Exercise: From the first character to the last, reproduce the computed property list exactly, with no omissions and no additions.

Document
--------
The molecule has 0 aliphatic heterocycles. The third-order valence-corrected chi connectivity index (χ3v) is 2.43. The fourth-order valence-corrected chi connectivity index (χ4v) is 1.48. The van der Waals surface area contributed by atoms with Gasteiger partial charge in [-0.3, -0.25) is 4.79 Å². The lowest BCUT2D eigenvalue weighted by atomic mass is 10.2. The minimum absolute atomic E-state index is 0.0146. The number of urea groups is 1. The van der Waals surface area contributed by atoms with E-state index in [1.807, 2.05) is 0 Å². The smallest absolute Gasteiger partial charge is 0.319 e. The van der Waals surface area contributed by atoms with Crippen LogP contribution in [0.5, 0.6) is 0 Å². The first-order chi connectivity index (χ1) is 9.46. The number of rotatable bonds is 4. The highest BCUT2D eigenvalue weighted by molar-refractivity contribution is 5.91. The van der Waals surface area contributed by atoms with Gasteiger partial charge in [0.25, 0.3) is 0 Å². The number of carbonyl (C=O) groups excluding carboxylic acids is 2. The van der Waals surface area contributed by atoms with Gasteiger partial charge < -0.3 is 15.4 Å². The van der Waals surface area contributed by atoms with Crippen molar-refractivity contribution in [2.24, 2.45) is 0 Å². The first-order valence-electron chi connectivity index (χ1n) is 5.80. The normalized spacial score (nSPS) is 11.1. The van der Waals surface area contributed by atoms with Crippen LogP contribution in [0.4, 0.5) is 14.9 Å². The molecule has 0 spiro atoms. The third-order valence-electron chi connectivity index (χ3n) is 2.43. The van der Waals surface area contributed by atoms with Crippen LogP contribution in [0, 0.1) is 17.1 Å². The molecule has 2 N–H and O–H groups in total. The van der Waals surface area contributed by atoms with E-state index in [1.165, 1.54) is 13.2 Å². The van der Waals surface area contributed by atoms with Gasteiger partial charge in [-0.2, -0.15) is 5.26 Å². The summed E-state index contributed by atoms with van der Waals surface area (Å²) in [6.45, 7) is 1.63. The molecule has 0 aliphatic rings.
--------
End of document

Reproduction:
The molecule has 0 aliphatic heterocycles. The third-order valence-corrected chi connectivity index (χ3v) is 2.43. The fourth-order valence-corrected chi connectivity index (χ4v) is 1.48. The van der Waals surface area contributed by atoms with Gasteiger partial charge in [-0.3, -0.25) is 4.79 Å². The lowest BCUT2D eigenvalue weighted by atomic mass is 10.2. The minimum absolute atomic E-state index is 0.0146. The number of urea groups is 1. The van der Waals surface area contributed by atoms with E-state index in [1.807, 2.05) is 0 Å². The smallest absolute Gasteiger partial charge is 0.319 e. The van der Waals surface area contributed by atoms with Crippen LogP contribution in [0.5, 0.6) is 0 Å². The first-order chi connectivity index (χ1) is 9.46. The number of rotatable bonds is 4. The highest BCUT2D eigenvalue weighted by molar-refractivity contribution is 5.91. The van der Waals surface area contributed by atoms with Gasteiger partial charge in [0.25, 0.3) is 0 Å². The number of carbonyl (C=O) groups excluding carboxylic acids is 2. The van der Waals surface area contributed by atoms with Gasteiger partial charge < -0.3 is 15.4 Å². The van der Waals surface area contributed by atoms with Crippen molar-refractivity contribution in [2.24, 2.45) is 0 Å². The first-order valence-electron chi connectivity index (χ1n) is 5.80. The normalized spacial score (nSPS) is 11.1. The van der Waals surface area contributed by atoms with Crippen LogP contribution in [0.4, 0.5) is 14.9 Å². The molecule has 0 spiro atoms. The third-order valence-electron chi connectivity index (χ3n) is 2.43. The van der Waals surface area contributed by atoms with Crippen LogP contribution in [0, 0.1) is 17.1 Å². The molecule has 2 N–H and O–H groups in total. The van der Waals surface area contributed by atoms with E-state index in [1.165, 1.54) is 13.2 Å². The van der Waals surface area contributed by atoms with Gasteiger partial charge in [-0.2, -0.15) is 5.26 Å². The summed E-state index contributed by atoms with van der Waals surface area (Å²) in [6.45, 7) is 1.63. The molecule has 0 aliphatic rings.